Kiley Reid earned her MFA from the Iowa Writers' Workshop, where she was awarded the Truman Capote Fellowship and taught undergraduate creative writing workshops with a focus on race and class. Reid lives in Philadelphia. Enhance your purchase. Alix Chamberlain is a woman who gets what she wants and has made a living, with her confidence-driven brand, showing other women how to do the same. So she is shocked when her babysitter, Emira Tucker, is confronted while watching the Chamberlains' toddler one night, walking the aisles of their local high-end supermarket. The store's security guard, seeing a young black woman out late with a white child, accuses Emira of kidnapping two-year-old Briar. A small crowd gathers, a bystander films everything, and Emira is furious and humiliated.
By the heart of the novel is Emira Tucker, the babysitter, who is an aimless year-old former English chief with a far-from-conventional background. If Emira is something of an anomaly, her boss, Alix Chamberlain, is a cartoon of the working-mom influencer. In her late 20s, she developed an Instagram-based female-empowerment brand called Let Her Address. With little more than tidy cursive and a B. That Alix is not so nimble at cross-racial empathizing is painfully clear. That Alix had read everything that Toni Morrison had ever written. Claiming that Alix is using Emira for her own achieve, he repeatedly urges Emira to abandon her job. But the enlightenment Kelley prides himself on comes in designed for some gentle skewering.
She talks about class, race and healthcare. Set in Philadelphia, the story begins when Alix calls Emira at 11pm and asks her to look afterwards Briar while Alix deals with an emergency. On both sides of this divide, working women are making choices about childcare in a world calculated by men, she continues. For a lot of young women working as part-time carers in the US, this precariousness is all the more serious because they have no health insurance. Donald Trump was only an unlikely candidate designed for president when she began writing Such a Fun Age in , although race has always been a conflict-ridden issue in the US, and it shapes the world of the book right from the opening scenes.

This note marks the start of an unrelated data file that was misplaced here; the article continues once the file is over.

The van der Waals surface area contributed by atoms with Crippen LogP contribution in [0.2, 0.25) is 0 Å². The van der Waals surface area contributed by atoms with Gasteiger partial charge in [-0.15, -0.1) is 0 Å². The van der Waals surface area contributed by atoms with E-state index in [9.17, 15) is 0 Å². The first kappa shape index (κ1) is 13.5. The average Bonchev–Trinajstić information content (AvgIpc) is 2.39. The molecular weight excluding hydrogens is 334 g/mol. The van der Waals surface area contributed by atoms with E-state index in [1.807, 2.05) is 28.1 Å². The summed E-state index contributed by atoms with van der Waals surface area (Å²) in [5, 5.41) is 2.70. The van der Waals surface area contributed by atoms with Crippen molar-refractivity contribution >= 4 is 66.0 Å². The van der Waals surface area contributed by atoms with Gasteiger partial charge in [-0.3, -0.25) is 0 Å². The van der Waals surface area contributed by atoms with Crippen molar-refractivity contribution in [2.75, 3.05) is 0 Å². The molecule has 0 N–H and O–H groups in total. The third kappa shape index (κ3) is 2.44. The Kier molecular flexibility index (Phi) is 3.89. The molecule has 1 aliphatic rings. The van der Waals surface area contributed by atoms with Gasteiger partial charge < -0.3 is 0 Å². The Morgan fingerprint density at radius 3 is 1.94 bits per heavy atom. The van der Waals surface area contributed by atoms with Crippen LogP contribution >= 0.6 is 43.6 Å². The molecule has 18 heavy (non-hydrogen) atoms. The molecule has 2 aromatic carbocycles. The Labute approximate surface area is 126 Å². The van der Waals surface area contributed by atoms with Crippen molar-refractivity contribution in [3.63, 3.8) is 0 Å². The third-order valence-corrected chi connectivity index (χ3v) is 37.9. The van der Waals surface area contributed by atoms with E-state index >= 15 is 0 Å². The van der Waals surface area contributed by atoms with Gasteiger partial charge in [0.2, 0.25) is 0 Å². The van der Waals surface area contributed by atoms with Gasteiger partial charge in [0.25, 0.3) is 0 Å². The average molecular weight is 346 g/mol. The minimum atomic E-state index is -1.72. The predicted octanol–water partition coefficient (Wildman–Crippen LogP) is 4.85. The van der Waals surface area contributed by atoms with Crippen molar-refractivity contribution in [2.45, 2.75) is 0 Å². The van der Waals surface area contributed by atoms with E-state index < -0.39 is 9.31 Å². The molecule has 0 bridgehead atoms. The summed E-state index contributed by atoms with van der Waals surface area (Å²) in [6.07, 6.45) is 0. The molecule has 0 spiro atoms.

Its lead character, year-old Emira Tucker, is called out on an emergency babysitting job by her wealthy employer, Alix Chamberlain. Meanwhile, a passing shopper films everything on his phone. Reid delivers this turbulent opening, and everything so as to ensues, with a glorious fluidity after that wit, and often devastating relatability. All the rage Such a Fun Age, the evil spirit really is in the details. Such a Fun Age dissects the dynamics of white privilege with a agility of touch as well as abrupt observations, and an empathy that lends depth to all of its protagonists.